735 F2d 1310 United States v. A Snowden S
735 F.2d 1310
UNITED STATES of America, Plaintiff-Appellee,
Robert A. SNOWDEN, Samuel S. Snowden, et al., Douglas Edward
Temples, Harold Dean Jackson, Lynn Harrison
United States Court of Appeals,
July 6, 1984.
Melvyn Kessler, Miami, Fla., for R.A. Snowden.
Timothy P. Healy, Clarkesville, Ga., for S.S. Snowden.
P. Bruce Kirwan, Atlanta, Ga., for Temples.
Arthur Tifford, Miami, Fla., for Jackson.
Mark J. Kadish, Alan J. Baverman, Atlanta, Ga., for Johnson and S.S. Snowden.
Lark Ingram Tanksley, Atlanta Ga., for plaintiff-appellee.
Appeals from the United States District Court for the Northern District of Georgia.
Before RONEY and VANCE, Circuit Judges, and SIMPSON, Senior Circuit Judge.
RONEY, Circuit Judge:
In connection with the importation of a large quantity of marijuana by airplane, three defendants, Douglas Edward Temples, Harold Dean Jackson, and Lynn Harrison Johnson were convicted of conspiracy, one defendant, Samuel Sylvester Snowden, was convicted of conspiracy and possession with intent to distribute, and one defendant, Robert A. Snowden, Jr. was convicted of conspiracy, possession and causing another to travel in interstate commerce to commit bribery in violation of 18 U.S.C.A. Sec. 1952. See 21 U.S.C.A. Sec. 846; 21 U.S.C.A. Sec. 841(a)(1) and 18 U.S.C.A. Sec. 2. The five defendants appeal, asserting (1) Speedy Trial Act violations; (2) the district court should have granted a mistrial; (3) the evidence was insufficient; (4) the jury instructions were improper; and (5) the district court wrongly denied a motion to suppress evidence. We affirm.
Only a brief review of the facts is necessary. The case involved the importation of marijuana by airplane. The marijuana was to be flown into Blairsville Airport in Union County, Georgia. Robert Snowden recruited a sheriff from Clay County, North Carolina to provide assistance in the importation scheme. The sheriff contacted the Drug Enforcement Administration and cooperated with federal law enforcement officers by taping his subsequent conversations with Snowden. On the night the plane arrived, the Clay County sheriff and the local sheriff from Union County were present at the airport. They followed a white truck and a green Ford pickup as the trucks left the airport. These two vehicles had been identified by Snowden as off-load trucks. When the two vehicles turned down the road leading to a DEA roadblock, the sheriffs returned to the airport where Snowden paid the Clay County sheriff five thousand dollars. Law enforcement officials then moved in to arrest the persons present at the airstrip. Lynn Johnson was seized standing under the nose of the plane. Several other individuals, including Robert Snowden, fled in the darkness and escaped capture. Robert Snowden turned himself in to the United States Marshal a week later. At the roadblock, Harold Jackson, driving the green Ford pickup, and Samuel Snowden, driving the white truck, were arrested. 5,400 pounds of marijuana were found in the white truck. Douglas Temples was arrested the following day after having been observed near the airport.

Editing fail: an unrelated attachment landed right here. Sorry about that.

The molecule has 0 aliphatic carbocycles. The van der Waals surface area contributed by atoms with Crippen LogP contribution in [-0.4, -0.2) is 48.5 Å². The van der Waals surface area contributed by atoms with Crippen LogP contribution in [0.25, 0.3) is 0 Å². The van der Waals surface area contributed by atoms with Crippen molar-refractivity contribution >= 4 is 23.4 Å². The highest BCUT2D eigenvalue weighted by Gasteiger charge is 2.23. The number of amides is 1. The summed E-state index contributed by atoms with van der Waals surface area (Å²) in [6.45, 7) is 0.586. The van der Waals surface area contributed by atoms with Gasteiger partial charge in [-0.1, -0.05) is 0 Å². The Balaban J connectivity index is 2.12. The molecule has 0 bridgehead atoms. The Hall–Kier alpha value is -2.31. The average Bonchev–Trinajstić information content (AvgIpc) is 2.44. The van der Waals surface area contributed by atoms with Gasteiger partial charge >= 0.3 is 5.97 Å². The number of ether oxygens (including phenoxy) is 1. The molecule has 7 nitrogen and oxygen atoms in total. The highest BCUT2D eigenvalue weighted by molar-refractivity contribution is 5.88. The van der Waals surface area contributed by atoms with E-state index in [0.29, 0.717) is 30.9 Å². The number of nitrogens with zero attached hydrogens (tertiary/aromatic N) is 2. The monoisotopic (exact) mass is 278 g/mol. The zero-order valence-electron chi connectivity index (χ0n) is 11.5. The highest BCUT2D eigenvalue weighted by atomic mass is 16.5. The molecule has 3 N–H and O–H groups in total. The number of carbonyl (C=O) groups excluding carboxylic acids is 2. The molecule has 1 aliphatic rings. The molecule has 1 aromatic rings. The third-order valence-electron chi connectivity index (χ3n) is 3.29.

Speedy Trial Act
After two indictments and a mistrial, the particulars of which are not important here, the defendants obtained a dismissal of their indictments on March 17, 1981 based on statutory and constitutional deficiencies in the selection of grand and petit juries in the Northern District of Georgia. See United States v. Northside Realty Associates, 510 F.Supp. 668 (N.D.Ga.), rev'd, 659 F.2d 590 (5th Cir. Unit B 1981), cert. denied, 456 U.S. 936, 102 S.Ct. 1993, 72 L.Ed.2d 456 (1982). The Government moved under Fed.R.Crim.P. 12(b) for a continuance of defendants' bonds to allow the Government to file a new indictment. The defendants were reindicted for the same offenses on August 4, 1981.
Defendants claim that continuance of bond was the equivalent of arrest or the service of a summons and thus under the Speedy Trial Act defendants were required to be reindicted within 30 days. 18 U.S.C.A. Sec. 3161(b) & (d)(1).1 They contend the 142 days between the dates of the two indictments violated the Act. The continuance of the bond did not amount to excludable time, according to the defendants, because the magistrate granted the continuance without setting forth any findings. Section 3161(h)(8)(A) specifies that a delay resulting from a continuance granted to serve the ends of justice will not be excludable time unless the court sets forth oral or written findings.
Under the circumstances of this case, we need not consider whether holding a person under bond with no charges pending is tantamount to arrest for purposes of the Speedy Trial Act. Nor do we have to decide whether this was a "continuance" within the meaning of Section 3161(h)(8)(A). The defendants are not in a position to assert these claims. The Government moved to continue bond on each of the defendants until September 1, 1981 "to allow the filing of a new indictment." In its motion, the Government noted that it had informed defendants of the substance of the motion and had obtained their authorization to state they had no objection. The defendants indeed filed no objections. Defendant Johnson even filed a consent agreement voicing his approval of the Government's action. The motion was granted on April 14, less than 30 days after the indictment was dismissed, and a new indictment was brought before September 1.